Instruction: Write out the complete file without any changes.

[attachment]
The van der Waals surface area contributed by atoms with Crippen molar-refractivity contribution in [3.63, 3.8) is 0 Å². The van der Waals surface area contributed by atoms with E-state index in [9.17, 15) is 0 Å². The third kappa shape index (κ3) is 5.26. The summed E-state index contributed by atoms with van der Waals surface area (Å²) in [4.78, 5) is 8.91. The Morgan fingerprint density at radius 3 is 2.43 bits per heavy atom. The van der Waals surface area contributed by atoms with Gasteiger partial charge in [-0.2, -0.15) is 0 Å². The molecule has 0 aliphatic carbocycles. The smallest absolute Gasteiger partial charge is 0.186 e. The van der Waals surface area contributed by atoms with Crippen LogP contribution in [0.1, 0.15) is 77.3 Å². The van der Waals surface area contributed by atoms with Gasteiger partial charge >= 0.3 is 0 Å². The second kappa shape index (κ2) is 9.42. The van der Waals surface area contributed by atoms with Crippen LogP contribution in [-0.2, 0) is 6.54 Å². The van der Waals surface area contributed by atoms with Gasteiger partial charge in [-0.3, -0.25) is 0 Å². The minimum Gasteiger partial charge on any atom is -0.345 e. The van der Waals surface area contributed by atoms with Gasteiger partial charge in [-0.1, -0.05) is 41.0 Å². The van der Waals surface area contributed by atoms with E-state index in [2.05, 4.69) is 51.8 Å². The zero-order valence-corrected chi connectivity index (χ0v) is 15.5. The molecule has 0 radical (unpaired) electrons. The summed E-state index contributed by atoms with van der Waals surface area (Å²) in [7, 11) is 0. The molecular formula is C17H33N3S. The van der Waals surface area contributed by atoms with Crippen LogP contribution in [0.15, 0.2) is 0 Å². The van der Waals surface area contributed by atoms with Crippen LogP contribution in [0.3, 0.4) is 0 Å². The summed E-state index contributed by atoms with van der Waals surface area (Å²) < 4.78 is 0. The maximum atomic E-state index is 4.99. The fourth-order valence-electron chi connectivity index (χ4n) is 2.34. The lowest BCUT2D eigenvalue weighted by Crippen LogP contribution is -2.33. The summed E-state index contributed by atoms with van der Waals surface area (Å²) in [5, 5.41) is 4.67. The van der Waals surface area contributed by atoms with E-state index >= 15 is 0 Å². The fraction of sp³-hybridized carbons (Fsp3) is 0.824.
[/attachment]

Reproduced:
The van der Waals surface area contributed by atoms with Crippen molar-refractivity contribution in [3.63, 3.8) is 0 Å². The van der Waals surface area contributed by atoms with E-state index in [9.17, 15) is 0 Å². The third kappa shape index (κ3) is 5.26. The summed E-state index contributed by atoms with van der Waals surface area (Å²) in [4.78, 5) is 8.91. The Morgan fingerprint density at radius 3 is 2.43 bits per heavy atom. The van der Waals surface area contributed by atoms with Gasteiger partial charge in [-0.2, -0.15) is 0 Å². The molecule has 0 aliphatic carbocycles. The smallest absolute Gasteiger partial charge is 0.186 e. The van der Waals surface area contributed by atoms with Crippen LogP contribution in [0.1, 0.15) is 77.3 Å². The van der Waals surface area contributed by atoms with Gasteiger partial charge >= 0.3 is 0 Å². The second kappa shape index (κ2) is 9.42. The van der Waals surface area contributed by atoms with Crippen LogP contribution in [-0.2, 0) is 6.54 Å². The van der Waals surface area contributed by atoms with Gasteiger partial charge in [-0.3, -0.25) is 0 Å². The minimum Gasteiger partial charge on any atom is -0.345 e. The van der Waals surface area contributed by atoms with Gasteiger partial charge in [-0.1, -0.05) is 41.0 Å². The van der Waals surface area contributed by atoms with E-state index in [2.05, 4.69) is 51.8 Å². The zero-order valence-corrected chi connectivity index (χ0v) is 15.5. The molecule has 0 radical (unpaired) electrons. The summed E-state index contributed by atoms with van der Waals surface area (Å²) in [7, 11) is 0. The molecular formula is C17H33N3S. The van der Waals surface area contributed by atoms with Crippen LogP contribution in [0.15, 0.2) is 0 Å². The van der Waals surface area contributed by atoms with Crippen LogP contribution in [0.3, 0.4) is 0 Å². The summed E-state index contributed by atoms with van der Waals surface area (Å²) < 4.78 is 0. The maximum atomic E-state index is 4.99. The fourth-order valence-electron chi connectivity index (χ4n) is 2.34. The lowest BCUT2D eigenvalue weighted by Crippen LogP contribution is -2.33. The summed E-state index contributed by atoms with van der Waals surface area (Å²) in [5, 5.41) is 4.67. The van der Waals surface area contributed by atoms with E-state index >= 15 is 0 Å². The fraction of sp³-hybridized carbons (Fsp3) is 0.824.